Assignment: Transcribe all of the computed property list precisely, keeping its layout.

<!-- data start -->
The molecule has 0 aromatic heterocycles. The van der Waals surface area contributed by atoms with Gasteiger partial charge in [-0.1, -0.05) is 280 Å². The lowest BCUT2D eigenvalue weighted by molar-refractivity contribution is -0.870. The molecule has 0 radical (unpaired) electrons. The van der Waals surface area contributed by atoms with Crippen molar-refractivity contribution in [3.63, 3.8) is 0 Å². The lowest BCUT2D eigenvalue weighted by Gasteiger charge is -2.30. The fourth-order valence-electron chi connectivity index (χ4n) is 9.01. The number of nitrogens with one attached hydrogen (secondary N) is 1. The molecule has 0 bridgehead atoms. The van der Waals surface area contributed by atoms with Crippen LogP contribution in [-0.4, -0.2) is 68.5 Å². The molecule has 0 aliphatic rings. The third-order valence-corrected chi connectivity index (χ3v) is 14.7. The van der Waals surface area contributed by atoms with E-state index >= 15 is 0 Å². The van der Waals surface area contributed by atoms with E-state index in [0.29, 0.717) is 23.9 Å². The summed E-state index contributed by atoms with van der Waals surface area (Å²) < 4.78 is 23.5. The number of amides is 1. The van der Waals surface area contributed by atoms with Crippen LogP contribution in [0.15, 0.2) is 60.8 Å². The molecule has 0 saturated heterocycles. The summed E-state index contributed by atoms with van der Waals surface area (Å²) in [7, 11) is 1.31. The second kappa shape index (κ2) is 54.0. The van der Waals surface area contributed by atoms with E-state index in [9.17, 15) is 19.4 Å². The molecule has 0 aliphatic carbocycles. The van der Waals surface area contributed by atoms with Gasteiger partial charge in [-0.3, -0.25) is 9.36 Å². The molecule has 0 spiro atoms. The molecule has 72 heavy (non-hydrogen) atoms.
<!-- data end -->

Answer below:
The molecule has 0 aromatic heterocycles. The van der Waals surface area contributed by atoms with Gasteiger partial charge in [-0.1, -0.05) is 280 Å². The lowest BCUT2D eigenvalue weighted by molar-refractivity contribution is -0.870. The molecule has 0 radical (unpaired) electrons. The van der Waals surface area contributed by atoms with Crippen molar-refractivity contribution in [3.63, 3.8) is 0 Å². The lowest BCUT2D eigenvalue weighted by Gasteiger charge is -2.30. The fourth-order valence-electron chi connectivity index (χ4n) is 9.01. The number of nitrogens with one attached hydrogen (secondary N) is 1. The molecule has 0 bridgehead atoms. The van der Waals surface area contributed by atoms with Crippen LogP contribution in [-0.4, -0.2) is 68.5 Å². The molecule has 0 aliphatic rings. The third-order valence-corrected chi connectivity index (χ3v) is 14.7. The van der Waals surface area contributed by atoms with E-state index >= 15 is 0 Å². The van der Waals surface area contributed by atoms with E-state index in [0.29, 0.717) is 23.9 Å². The summed E-state index contributed by atoms with van der Waals surface area (Å²) < 4.78 is 23.5. The number of amides is 1. The van der Waals surface area contributed by atoms with Crippen LogP contribution in [0.15, 0.2) is 60.8 Å². The molecule has 0 saturated heterocycles. The summed E-state index contributed by atoms with van der Waals surface area (Å²) in [7, 11) is 1.31. The second kappa shape index (κ2) is 54.0. The van der Waals surface area contributed by atoms with E-state index in [9.17, 15) is 19.4 Å². The molecule has 0 aliphatic carbocycles. The van der Waals surface area contributed by atoms with Gasteiger partial charge in [-0.3, -0.25) is 9.36 Å². The molecule has 0 spiro atoms. The molecule has 72 heavy (non-hydrogen) atoms.